BTN.com LiveBIG Staff, November 9, 2015
During football and basketball games, BTN LiveBIG will spotlight notable examples of research, innovation and community service from around the conference. In-Game stories will provide more background on these features, and the opportunity to view the videos again.
A star you can fit in your pocket is the sort of idea that only exists in children?s poems or love songs. But at the University of Nebraska, this fanciful metaphor has become something of a reality.
Nebraska?s Extreme Light Laboratory built a powerful (yet very small) laser that can operate on a scale that?s difficult for ordinary people to fathom.
When the laser light is really focused, it produces ?conditions that have never been produced on Earth, like you find only in astrophysical bodies like ? the interior of stars,? explained Donald Umstadter, Olson Professor of Physics and Astronomy at Nebraska and director of the Extreme Light Laboratory.
?We?re creating things that are the intensity of the sun in a millimeter size range,? added Colton Fruhling, graduate student and research assistant. ?We essentially create a tiny star.?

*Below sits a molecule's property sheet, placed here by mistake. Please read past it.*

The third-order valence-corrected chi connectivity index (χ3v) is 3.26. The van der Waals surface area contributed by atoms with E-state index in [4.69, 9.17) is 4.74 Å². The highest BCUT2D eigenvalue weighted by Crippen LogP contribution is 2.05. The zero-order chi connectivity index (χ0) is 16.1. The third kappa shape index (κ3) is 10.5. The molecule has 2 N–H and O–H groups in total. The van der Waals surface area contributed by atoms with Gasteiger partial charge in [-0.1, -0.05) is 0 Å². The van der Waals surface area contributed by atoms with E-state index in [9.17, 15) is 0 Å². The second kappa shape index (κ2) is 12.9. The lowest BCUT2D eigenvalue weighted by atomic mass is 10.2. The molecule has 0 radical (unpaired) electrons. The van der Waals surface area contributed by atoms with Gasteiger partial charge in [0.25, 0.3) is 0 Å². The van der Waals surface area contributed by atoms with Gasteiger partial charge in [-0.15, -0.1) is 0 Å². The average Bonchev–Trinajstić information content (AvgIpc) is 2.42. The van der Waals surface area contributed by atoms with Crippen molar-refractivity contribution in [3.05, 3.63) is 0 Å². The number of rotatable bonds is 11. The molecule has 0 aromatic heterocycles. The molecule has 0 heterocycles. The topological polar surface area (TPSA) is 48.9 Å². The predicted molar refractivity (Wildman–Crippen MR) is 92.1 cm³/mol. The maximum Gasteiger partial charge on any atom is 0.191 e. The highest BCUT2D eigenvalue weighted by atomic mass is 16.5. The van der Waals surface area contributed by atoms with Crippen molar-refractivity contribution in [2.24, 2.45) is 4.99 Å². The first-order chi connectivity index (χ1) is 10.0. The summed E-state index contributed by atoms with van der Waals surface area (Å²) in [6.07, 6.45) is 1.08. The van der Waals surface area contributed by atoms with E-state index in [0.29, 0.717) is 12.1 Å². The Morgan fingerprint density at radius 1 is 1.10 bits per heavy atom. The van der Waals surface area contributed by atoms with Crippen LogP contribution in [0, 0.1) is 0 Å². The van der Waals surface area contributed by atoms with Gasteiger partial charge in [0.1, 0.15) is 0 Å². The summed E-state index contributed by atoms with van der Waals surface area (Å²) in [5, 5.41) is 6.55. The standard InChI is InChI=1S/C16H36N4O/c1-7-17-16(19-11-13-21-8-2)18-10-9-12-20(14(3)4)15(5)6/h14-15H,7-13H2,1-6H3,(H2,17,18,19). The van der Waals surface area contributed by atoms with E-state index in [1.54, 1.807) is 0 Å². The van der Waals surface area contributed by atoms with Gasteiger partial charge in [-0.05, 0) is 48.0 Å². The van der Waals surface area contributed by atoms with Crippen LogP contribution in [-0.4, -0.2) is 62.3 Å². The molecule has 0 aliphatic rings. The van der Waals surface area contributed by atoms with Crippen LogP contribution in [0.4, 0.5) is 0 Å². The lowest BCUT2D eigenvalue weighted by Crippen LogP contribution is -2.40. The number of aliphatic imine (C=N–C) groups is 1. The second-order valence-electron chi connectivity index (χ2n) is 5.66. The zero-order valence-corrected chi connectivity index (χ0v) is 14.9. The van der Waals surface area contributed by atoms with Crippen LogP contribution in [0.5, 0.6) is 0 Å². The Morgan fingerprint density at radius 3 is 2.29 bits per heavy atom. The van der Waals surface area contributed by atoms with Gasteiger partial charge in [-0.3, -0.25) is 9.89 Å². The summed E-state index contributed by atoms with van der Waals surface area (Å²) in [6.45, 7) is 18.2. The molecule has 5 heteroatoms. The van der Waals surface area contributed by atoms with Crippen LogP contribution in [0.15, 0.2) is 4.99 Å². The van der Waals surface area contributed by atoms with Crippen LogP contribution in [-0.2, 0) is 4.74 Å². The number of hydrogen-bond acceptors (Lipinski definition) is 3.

It?s amazing, sure, but the interior of a star is still a fairly abstract concept for most of us. Is there a more Earth-bound, practical way to understand the energy produced by this laser, professor?
[btn-post-package]?You can think about it this way: The typical light bulb has about 100 watts of power,? Umstadter said. ?Our laser has 10 to the 15 [power] watts. So, that?s a 1 with 15 zeros after it - about 10 trillion times more powerful than a light bulb.?
Thomas Edison, eat your heart out!
Watch the one-minute video above to learn more about the applications of Nebraska?s super laser.
By Brian Summerfield